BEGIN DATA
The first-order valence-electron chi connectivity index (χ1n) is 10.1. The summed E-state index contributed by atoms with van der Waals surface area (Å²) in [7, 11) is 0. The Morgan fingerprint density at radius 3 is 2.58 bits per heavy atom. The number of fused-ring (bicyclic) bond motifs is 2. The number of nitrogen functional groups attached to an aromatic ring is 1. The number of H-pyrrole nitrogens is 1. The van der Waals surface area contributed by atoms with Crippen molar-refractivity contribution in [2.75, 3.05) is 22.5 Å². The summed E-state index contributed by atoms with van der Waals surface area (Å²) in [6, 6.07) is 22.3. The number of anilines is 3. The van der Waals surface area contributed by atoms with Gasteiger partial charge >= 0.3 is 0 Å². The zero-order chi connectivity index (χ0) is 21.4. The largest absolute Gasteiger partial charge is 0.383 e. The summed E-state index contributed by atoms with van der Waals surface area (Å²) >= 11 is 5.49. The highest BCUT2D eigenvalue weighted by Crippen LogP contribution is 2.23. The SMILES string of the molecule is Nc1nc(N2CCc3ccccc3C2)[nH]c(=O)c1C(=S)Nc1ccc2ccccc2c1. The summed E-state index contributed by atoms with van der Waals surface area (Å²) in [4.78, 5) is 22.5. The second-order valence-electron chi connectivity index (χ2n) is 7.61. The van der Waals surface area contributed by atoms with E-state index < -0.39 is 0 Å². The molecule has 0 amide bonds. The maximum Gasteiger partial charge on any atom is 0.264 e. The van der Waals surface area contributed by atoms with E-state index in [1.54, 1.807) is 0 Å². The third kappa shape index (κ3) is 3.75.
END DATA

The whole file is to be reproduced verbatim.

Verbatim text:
The first-order valence-electron chi connectivity index (χ1n) is 10.1. The summed E-state index contributed by atoms with van der Waals surface area (Å²) in [7, 11) is 0. The Morgan fingerprint density at radius 3 is 2.58 bits per heavy atom. The number of fused-ring (bicyclic) bond motifs is 2. The number of nitrogen functional groups attached to an aromatic ring is 1. The number of H-pyrrole nitrogens is 1. The van der Waals surface area contributed by atoms with Crippen molar-refractivity contribution in [2.75, 3.05) is 22.5 Å². The summed E-state index contributed by atoms with van der Waals surface area (Å²) in [6, 6.07) is 22.3. The number of anilines is 3. The van der Waals surface area contributed by atoms with Gasteiger partial charge >= 0.3 is 0 Å². The zero-order chi connectivity index (χ0) is 21.4. The largest absolute Gasteiger partial charge is 0.383 e. The summed E-state index contributed by atoms with van der Waals surface area (Å²) >= 11 is 5.49. The highest BCUT2D eigenvalue weighted by Crippen LogP contribution is 2.23. The SMILES string of the molecule is Nc1nc(N2CCc3ccccc3C2)[nH]c(=O)c1C(=S)Nc1ccc2ccccc2c1. The summed E-state index contributed by atoms with van der Waals surface area (Å²) in [4.78, 5) is 22.5. The second-order valence-electron chi connectivity index (χ2n) is 7.61. The van der Waals surface area contributed by atoms with E-state index < -0.39 is 0 Å². The molecule has 0 amide bonds. The maximum Gasteiger partial charge on any atom is 0.264 e. The van der Waals surface area contributed by atoms with E-state index in [1.54, 1.807) is 0 Å². The third kappa shape index (κ3) is 3.75.